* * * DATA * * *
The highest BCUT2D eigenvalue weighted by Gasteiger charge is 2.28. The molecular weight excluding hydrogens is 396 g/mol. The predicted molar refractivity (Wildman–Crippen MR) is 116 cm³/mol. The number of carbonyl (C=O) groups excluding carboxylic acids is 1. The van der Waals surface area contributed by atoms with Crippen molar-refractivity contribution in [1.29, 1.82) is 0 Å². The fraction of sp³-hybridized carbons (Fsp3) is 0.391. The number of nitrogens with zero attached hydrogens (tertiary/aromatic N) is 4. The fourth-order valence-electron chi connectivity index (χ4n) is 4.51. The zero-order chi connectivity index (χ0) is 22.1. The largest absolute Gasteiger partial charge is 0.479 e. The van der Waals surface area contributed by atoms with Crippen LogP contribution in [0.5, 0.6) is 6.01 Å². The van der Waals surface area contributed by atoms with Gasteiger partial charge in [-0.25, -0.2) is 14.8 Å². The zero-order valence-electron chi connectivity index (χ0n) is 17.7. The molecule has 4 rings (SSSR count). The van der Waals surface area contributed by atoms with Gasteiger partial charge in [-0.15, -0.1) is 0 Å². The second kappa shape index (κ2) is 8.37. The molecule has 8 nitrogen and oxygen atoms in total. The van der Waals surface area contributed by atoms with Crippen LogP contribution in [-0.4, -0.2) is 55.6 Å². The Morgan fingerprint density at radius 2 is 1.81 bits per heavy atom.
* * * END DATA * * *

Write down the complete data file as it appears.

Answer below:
The highest BCUT2D eigenvalue weighted by Gasteiger charge is 2.28. The molecular weight excluding hydrogens is 396 g/mol. The predicted molar refractivity (Wildman–Crippen MR) is 116 cm³/mol. The number of carbonyl (C=O) groups excluding carboxylic acids is 1. The van der Waals surface area contributed by atoms with Crippen molar-refractivity contribution in [1.29, 1.82) is 0 Å². The fraction of sp³-hybridized carbons (Fsp3) is 0.391. The number of nitrogens with zero attached hydrogens (tertiary/aromatic N) is 4. The fourth-order valence-electron chi connectivity index (χ4n) is 4.51. The zero-order chi connectivity index (χ0) is 22.1. The largest absolute Gasteiger partial charge is 0.479 e. The van der Waals surface area contributed by atoms with Crippen LogP contribution in [0.5, 0.6) is 6.01 Å². The van der Waals surface area contributed by atoms with Gasteiger partial charge in [-0.25, -0.2) is 14.8 Å². The zero-order valence-electron chi connectivity index (χ0n) is 17.7. The molecule has 4 rings (SSSR count). The van der Waals surface area contributed by atoms with Gasteiger partial charge in [-0.15, -0.1) is 0 Å². The second kappa shape index (κ2) is 8.37. The molecule has 8 nitrogen and oxygen atoms in total. The van der Waals surface area contributed by atoms with Crippen LogP contribution in [-0.4, -0.2) is 55.6 Å². The Morgan fingerprint density at radius 2 is 1.81 bits per heavy atom.